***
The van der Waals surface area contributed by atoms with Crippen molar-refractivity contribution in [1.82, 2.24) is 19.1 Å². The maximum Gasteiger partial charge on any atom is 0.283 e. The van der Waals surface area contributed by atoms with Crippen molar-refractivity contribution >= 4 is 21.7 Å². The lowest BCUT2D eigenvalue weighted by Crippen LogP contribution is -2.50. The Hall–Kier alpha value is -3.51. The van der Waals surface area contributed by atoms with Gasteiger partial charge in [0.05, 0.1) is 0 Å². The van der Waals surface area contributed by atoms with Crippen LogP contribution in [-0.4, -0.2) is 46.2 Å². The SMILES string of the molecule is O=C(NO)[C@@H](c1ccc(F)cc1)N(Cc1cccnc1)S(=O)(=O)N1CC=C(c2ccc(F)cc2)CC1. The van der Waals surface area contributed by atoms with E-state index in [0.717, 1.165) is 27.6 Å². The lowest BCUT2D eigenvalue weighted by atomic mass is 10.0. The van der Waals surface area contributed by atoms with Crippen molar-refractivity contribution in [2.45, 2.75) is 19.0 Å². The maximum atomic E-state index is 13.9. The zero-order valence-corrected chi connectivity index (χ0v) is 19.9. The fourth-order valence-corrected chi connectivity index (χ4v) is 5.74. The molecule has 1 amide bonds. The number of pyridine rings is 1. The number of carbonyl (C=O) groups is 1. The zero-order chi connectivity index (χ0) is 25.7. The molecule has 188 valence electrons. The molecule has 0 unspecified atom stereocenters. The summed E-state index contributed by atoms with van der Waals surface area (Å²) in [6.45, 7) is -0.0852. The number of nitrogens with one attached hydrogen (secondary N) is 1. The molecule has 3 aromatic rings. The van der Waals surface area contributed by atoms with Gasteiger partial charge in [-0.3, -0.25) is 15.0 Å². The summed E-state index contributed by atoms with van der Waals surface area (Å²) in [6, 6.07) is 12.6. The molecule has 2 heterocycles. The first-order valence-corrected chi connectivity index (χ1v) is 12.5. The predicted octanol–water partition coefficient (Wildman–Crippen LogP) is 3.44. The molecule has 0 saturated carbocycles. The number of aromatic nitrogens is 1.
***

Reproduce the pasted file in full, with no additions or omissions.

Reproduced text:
The van der Waals surface area contributed by atoms with Crippen molar-refractivity contribution in [1.82, 2.24) is 19.1 Å². The maximum Gasteiger partial charge on any atom is 0.283 e. The van der Waals surface area contributed by atoms with Crippen molar-refractivity contribution >= 4 is 21.7 Å². The lowest BCUT2D eigenvalue weighted by Crippen LogP contribution is -2.50. The Hall–Kier alpha value is -3.51. The van der Waals surface area contributed by atoms with Gasteiger partial charge in [0.05, 0.1) is 0 Å². The van der Waals surface area contributed by atoms with Crippen LogP contribution in [-0.4, -0.2) is 46.2 Å². The SMILES string of the molecule is O=C(NO)[C@@H](c1ccc(F)cc1)N(Cc1cccnc1)S(=O)(=O)N1CC=C(c2ccc(F)cc2)CC1. The van der Waals surface area contributed by atoms with E-state index in [0.717, 1.165) is 27.6 Å². The lowest BCUT2D eigenvalue weighted by atomic mass is 10.0. The van der Waals surface area contributed by atoms with Crippen molar-refractivity contribution in [2.45, 2.75) is 19.0 Å². The maximum atomic E-state index is 13.9. The zero-order valence-corrected chi connectivity index (χ0v) is 19.9. The fourth-order valence-corrected chi connectivity index (χ4v) is 5.74. The molecule has 1 amide bonds. The number of pyridine rings is 1. The number of carbonyl (C=O) groups is 1. The zero-order chi connectivity index (χ0) is 25.7. The molecule has 188 valence electrons. The molecule has 0 unspecified atom stereocenters. The summed E-state index contributed by atoms with van der Waals surface area (Å²) in [6.45, 7) is -0.0852. The number of nitrogens with one attached hydrogen (secondary N) is 1. The molecule has 3 aromatic rings. The van der Waals surface area contributed by atoms with Gasteiger partial charge in [-0.3, -0.25) is 15.0 Å². The summed E-state index contributed by atoms with van der Waals surface area (Å²) in [6, 6.07) is 12.6. The molecule has 2 heterocycles. The first-order valence-corrected chi connectivity index (χ1v) is 12.5. The predicted octanol–water partition coefficient (Wildman–Crippen LogP) is 3.44. The molecule has 0 saturated carbocycles. The number of aromatic nitrogens is 1.